Mar 19, 2009

The Lottery and Other Stories by Shirley Jackson

The Lottery and Other Stories

I picked this up for the actual story "The Lottery," of course. Count this as another classic that I just never got under my belt in school. I knew the twist, of course, so I didn't feel any urgent need to run out and pick it up. But I saw a decent copy of the collection for just a couple bucks, used (and let me just say again, thank god for used paperbacks), so I grabbed it.

What a revelation! "The Lottery" is the last story in the collection, and I took my sweet time getting there. I kept this in the car as my lunchtime/between times book, and I wallowed in it every chance I got. No one told me that Jackson wrote so damn well! Little slices of people's lives, most of them passing slowly over some common misery or guilty failure, examining it clearly and with beautiful skill. "The Daemon Lover", with the slow crawl of the day when a wedding never happens (obvious to the reader, torture for the protagonist), especially exemplifies this.

You know, the story "Flower Garden" is sort of the real life companion to "The Lottery" itself. In both, neighborhood prejudices and mean little traditions have crippling consequences for everyone involved. Jackson was saying an awful lot of smart shit about race relations (and doing it in the 1940s! - there are people today who think they're putting out intelligent comments on race relations who use a lot more space to say a lot less than this story or "After You, My Dear Alphonse").

As for the story itself, "The Lottery" still slides under your skin even if you know where the sting comes in. Know what's even scarier, though? This is what Jackson later said about the massive amounts of hate mail she received when the story was first published:

The general tone of the early letters, however, was a kind of wide-eyed, shocked innocence. People at first were not so much concerned with what the story meant; what they wanted to know was where these lotteries were held, and whether they could go there and watch.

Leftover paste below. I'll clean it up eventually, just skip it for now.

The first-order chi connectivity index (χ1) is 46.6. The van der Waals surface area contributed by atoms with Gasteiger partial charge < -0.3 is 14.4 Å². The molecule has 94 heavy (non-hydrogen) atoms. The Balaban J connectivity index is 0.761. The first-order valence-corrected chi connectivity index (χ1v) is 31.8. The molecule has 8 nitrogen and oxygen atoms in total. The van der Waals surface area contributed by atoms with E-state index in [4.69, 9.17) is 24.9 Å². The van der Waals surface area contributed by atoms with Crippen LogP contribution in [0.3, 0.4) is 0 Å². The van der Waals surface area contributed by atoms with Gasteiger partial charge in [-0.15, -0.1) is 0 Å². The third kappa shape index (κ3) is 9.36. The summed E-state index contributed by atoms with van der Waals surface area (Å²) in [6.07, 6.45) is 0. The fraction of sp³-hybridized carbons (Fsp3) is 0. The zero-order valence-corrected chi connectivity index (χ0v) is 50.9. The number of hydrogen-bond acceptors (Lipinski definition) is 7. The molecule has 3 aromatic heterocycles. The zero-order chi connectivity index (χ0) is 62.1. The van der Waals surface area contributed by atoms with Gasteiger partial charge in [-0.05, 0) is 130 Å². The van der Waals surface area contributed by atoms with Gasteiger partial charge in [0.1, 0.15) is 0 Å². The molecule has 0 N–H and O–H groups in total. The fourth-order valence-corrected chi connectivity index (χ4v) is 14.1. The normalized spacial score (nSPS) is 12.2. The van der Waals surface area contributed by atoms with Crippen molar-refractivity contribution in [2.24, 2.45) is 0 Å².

final thoughts: This could just be a personal blind spot, but I think that too much is made of one story, detracting from the skill and, yes, possibly genius shown in her other work.

7 comments:

Levi Stahl said...

"The Lottery" has for some reason never worked for me, but I do love the other stories I know by Jackson, "The Daemon Lover" in particular.

If you've not read her novel We Have Always Lived in the Castle, you have a treat in store. It's strange, creepy, smart, and unforgettable.

downtown guy said...

I think this was the first Shirley Jackson I've read, and I'm really looking forward to more. She does creepy just the way I like it.

B.E. Earl said...

Well, I'm glad you discovered her. And I wish I had the excitement of reading "The Haunting of Hill House" for the first time all over again!

That book is brilliant and you will be able to tell how brilliant it is from the very first page.

Happy reading!

downtown guy said...

I tell you, this dystopian quest has been the best thing I've done for my reading habits since grade school. I've "discovered" more authors in the past year than I did in the ten before that.

Sean said...

"The Lottery" is brilliant. In the intro to my edition, I like how the author points out how people were upset with the story when it was first published. Everyone was so happy during those post-war years, I guess they didn't appreciate Jackson's raining on the parade.

JRSM said...

Just another vote for 'We Have Always Lived in the Castle': Levi's right--it's brilliant stuff.

Doc said...

Good to hear this. I bought a collection of her work recently but haven't started it. Now I will bump it up the list some.